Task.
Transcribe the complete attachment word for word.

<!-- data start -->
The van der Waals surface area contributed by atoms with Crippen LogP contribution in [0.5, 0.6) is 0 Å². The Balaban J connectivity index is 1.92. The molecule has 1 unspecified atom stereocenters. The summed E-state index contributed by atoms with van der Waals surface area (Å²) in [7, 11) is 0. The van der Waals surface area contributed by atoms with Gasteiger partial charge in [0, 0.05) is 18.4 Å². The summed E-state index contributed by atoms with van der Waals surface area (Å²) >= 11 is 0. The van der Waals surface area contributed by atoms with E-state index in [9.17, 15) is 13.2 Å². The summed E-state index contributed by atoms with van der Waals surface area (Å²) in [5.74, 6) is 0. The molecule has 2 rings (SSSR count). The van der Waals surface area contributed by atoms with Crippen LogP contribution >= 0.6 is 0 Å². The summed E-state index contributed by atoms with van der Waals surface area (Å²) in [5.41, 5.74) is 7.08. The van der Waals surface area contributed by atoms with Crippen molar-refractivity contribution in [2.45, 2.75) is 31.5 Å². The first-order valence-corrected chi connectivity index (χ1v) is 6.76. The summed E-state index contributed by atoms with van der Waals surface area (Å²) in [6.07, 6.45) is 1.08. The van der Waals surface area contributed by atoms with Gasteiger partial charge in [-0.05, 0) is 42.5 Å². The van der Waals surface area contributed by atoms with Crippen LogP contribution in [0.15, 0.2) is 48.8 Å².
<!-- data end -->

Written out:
The van der Waals surface area contributed by atoms with Crippen LogP contribution in [0.5, 0.6) is 0 Å². The Balaban J connectivity index is 1.92. The molecule has 1 unspecified atom stereocenters. The summed E-state index contributed by atoms with van der Waals surface area (Å²) in [7, 11) is 0. The van der Waals surface area contributed by atoms with Gasteiger partial charge in [0, 0.05) is 18.4 Å². The summed E-state index contributed by atoms with van der Waals surface area (Å²) >= 11 is 0. The van der Waals surface area contributed by atoms with E-state index in [9.17, 15) is 13.2 Å². The summed E-state index contributed by atoms with van der Waals surface area (Å²) in [5.74, 6) is 0. The molecule has 2 rings (SSSR count). The van der Waals surface area contributed by atoms with Crippen LogP contribution >= 0.6 is 0 Å². The summed E-state index contributed by atoms with van der Waals surface area (Å²) in [5.41, 5.74) is 7.08. The van der Waals surface area contributed by atoms with Crippen molar-refractivity contribution in [2.45, 2.75) is 31.5 Å². The first-order valence-corrected chi connectivity index (χ1v) is 6.76. The summed E-state index contributed by atoms with van der Waals surface area (Å²) in [6.07, 6.45) is 1.08. The van der Waals surface area contributed by atoms with Gasteiger partial charge in [-0.05, 0) is 42.5 Å². The van der Waals surface area contributed by atoms with Crippen LogP contribution in [0.15, 0.2) is 48.8 Å².